Eric Reeves is a professor at Smith College and author of A Long Day's Dying: Critical Moments in the Darfur Genocide.

The Three Biggest Threats to Newly Independent South Sudan

By Eric Reeves

July 11, 2011 (SSNA) -- The independent Republic of South Sudan emerged Saturday from the ravages of half a century of war, deprivation, destruction, and displacement. Its freedom was guaranteed overwhelmingly by a self-determination held last January, and, today, it is impossible to resist the celebratory urges evident in Juba, the new capital. But this birth occurs against an exceedingly grim backdrop that suggests resumed war between Sudan and, now, South Sudan is much closer than diplomats and analysts have allowed themselves to say, or perhaps even think. The threats of conflict in the border regions of Abyei and South Kordofan are acute and growing more so by the day; Khartoum also continues to bomb civilian targets in the northern part of Unity State (which is in the new South Sudan) and supports deadly renegade militias.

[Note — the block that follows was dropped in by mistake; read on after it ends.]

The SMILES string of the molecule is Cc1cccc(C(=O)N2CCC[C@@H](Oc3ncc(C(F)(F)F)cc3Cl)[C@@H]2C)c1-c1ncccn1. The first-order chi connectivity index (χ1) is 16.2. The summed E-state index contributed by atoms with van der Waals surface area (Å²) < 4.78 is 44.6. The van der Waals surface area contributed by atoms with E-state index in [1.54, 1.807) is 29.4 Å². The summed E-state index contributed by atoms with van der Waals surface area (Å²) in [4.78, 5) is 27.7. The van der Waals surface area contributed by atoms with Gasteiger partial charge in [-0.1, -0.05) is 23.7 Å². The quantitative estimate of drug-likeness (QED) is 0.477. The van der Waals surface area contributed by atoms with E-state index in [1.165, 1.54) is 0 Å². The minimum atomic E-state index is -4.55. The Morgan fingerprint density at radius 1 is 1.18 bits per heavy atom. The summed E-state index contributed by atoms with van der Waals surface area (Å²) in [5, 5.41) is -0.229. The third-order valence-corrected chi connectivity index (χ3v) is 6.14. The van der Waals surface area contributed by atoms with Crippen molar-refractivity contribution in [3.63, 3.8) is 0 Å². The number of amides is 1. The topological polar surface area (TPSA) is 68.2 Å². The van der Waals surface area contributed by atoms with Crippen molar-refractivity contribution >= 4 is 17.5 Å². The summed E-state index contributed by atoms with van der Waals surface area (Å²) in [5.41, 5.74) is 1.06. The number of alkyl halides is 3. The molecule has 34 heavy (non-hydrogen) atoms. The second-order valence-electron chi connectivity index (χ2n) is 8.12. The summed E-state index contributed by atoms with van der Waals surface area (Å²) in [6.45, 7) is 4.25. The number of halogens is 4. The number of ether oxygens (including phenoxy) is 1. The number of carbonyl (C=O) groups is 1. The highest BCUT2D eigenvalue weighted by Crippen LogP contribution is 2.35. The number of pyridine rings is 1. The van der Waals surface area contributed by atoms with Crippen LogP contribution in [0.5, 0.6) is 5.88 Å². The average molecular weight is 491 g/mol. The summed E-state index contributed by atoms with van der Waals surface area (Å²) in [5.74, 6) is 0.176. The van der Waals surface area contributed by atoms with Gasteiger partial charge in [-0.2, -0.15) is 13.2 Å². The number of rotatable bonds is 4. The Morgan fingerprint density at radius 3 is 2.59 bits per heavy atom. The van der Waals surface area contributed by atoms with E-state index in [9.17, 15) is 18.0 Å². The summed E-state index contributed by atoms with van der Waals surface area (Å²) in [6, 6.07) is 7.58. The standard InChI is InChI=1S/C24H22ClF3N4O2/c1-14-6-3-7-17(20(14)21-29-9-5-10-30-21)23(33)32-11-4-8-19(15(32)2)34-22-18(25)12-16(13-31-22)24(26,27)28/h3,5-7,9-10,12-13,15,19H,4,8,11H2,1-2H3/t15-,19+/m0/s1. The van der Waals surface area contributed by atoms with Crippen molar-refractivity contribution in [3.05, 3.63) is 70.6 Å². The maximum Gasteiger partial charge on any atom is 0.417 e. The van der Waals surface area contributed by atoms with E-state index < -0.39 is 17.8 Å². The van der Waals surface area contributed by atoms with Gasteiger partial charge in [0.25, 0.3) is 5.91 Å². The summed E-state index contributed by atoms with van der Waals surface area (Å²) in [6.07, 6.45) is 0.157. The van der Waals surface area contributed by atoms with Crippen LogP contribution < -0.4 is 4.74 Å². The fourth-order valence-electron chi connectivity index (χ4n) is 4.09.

Indeed, war has steadily become more likely than peace. Having hoped and worked for more than twelve years to help bring a just peace to Sudan, I find only bitterness in offering this warning, but the actions and statements by Khartoum require a hard-headed assessment that seems beyond U.S. special envoy Princeton Lyman, U.N. Secretary General Ban Ki-moon and his key under-secretaries, the African Union's Thabo Mbeki, and the leaders of nearly all European countries.